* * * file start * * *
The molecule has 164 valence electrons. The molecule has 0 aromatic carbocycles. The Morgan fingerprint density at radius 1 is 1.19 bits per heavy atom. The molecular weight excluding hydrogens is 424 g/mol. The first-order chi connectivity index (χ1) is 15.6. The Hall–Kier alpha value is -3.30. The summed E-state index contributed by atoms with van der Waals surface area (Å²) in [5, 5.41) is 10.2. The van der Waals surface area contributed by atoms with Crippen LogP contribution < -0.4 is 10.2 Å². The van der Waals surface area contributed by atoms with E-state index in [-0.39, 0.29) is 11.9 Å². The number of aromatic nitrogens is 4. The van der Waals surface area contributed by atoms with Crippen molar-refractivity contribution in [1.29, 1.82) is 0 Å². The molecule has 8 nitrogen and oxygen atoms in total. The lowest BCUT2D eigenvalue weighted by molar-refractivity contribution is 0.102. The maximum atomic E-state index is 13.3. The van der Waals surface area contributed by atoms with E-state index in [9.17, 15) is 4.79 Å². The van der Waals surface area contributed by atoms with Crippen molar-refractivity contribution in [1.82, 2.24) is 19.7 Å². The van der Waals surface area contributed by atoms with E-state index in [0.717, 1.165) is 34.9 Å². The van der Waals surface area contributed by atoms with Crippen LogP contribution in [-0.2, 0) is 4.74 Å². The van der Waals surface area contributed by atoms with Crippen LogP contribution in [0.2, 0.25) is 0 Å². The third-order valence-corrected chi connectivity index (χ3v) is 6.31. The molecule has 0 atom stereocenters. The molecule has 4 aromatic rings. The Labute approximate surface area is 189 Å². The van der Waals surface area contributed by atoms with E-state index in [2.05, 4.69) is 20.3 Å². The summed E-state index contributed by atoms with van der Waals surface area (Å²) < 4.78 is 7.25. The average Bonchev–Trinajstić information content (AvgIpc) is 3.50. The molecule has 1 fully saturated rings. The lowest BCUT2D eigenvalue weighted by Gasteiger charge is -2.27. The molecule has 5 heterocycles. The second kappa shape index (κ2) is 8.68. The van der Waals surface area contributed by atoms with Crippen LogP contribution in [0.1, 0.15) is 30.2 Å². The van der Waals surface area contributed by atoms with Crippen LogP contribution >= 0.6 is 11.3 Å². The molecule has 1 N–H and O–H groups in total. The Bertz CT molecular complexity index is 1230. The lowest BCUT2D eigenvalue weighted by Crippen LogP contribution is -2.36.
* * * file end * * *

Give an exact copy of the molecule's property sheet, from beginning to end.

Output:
The molecule has 164 valence electrons. The molecule has 0 aromatic carbocycles. The Morgan fingerprint density at radius 1 is 1.19 bits per heavy atom. The molecular weight excluding hydrogens is 424 g/mol. The first-order chi connectivity index (χ1) is 15.6. The Hall–Kier alpha value is -3.30. The summed E-state index contributed by atoms with van der Waals surface area (Å²) in [5, 5.41) is 10.2. The van der Waals surface area contributed by atoms with Crippen LogP contribution < -0.4 is 10.2 Å². The van der Waals surface area contributed by atoms with E-state index in [-0.39, 0.29) is 11.9 Å². The number of aromatic nitrogens is 4. The van der Waals surface area contributed by atoms with Crippen molar-refractivity contribution in [1.29, 1.82) is 0 Å². The molecule has 8 nitrogen and oxygen atoms in total. The lowest BCUT2D eigenvalue weighted by molar-refractivity contribution is 0.102. The maximum atomic E-state index is 13.3. The van der Waals surface area contributed by atoms with E-state index in [9.17, 15) is 4.79 Å². The van der Waals surface area contributed by atoms with Crippen molar-refractivity contribution in [1.82, 2.24) is 19.7 Å². The van der Waals surface area contributed by atoms with E-state index in [0.717, 1.165) is 34.9 Å². The van der Waals surface area contributed by atoms with Crippen LogP contribution in [-0.2, 0) is 4.74 Å². The van der Waals surface area contributed by atoms with Crippen LogP contribution in [0.2, 0.25) is 0 Å². The third-order valence-corrected chi connectivity index (χ3v) is 6.31. The molecule has 0 atom stereocenters. The molecule has 4 aromatic rings. The Labute approximate surface area is 189 Å². The van der Waals surface area contributed by atoms with E-state index in [2.05, 4.69) is 20.3 Å². The summed E-state index contributed by atoms with van der Waals surface area (Å²) < 4.78 is 7.25. The average Bonchev–Trinajstić information content (AvgIpc) is 3.50. The molecule has 1 fully saturated rings. The lowest BCUT2D eigenvalue weighted by Gasteiger charge is -2.27. The molecule has 5 heterocycles. The second kappa shape index (κ2) is 8.68. The van der Waals surface area contributed by atoms with Crippen LogP contribution in [0.1, 0.15) is 30.2 Å². The van der Waals surface area contributed by atoms with Crippen LogP contribution >= 0.6 is 11.3 Å². The molecule has 1 N–H and O–H groups in total. The Bertz CT molecular complexity index is 1230. The lowest BCUT2D eigenvalue weighted by Crippen LogP contribution is -2.36.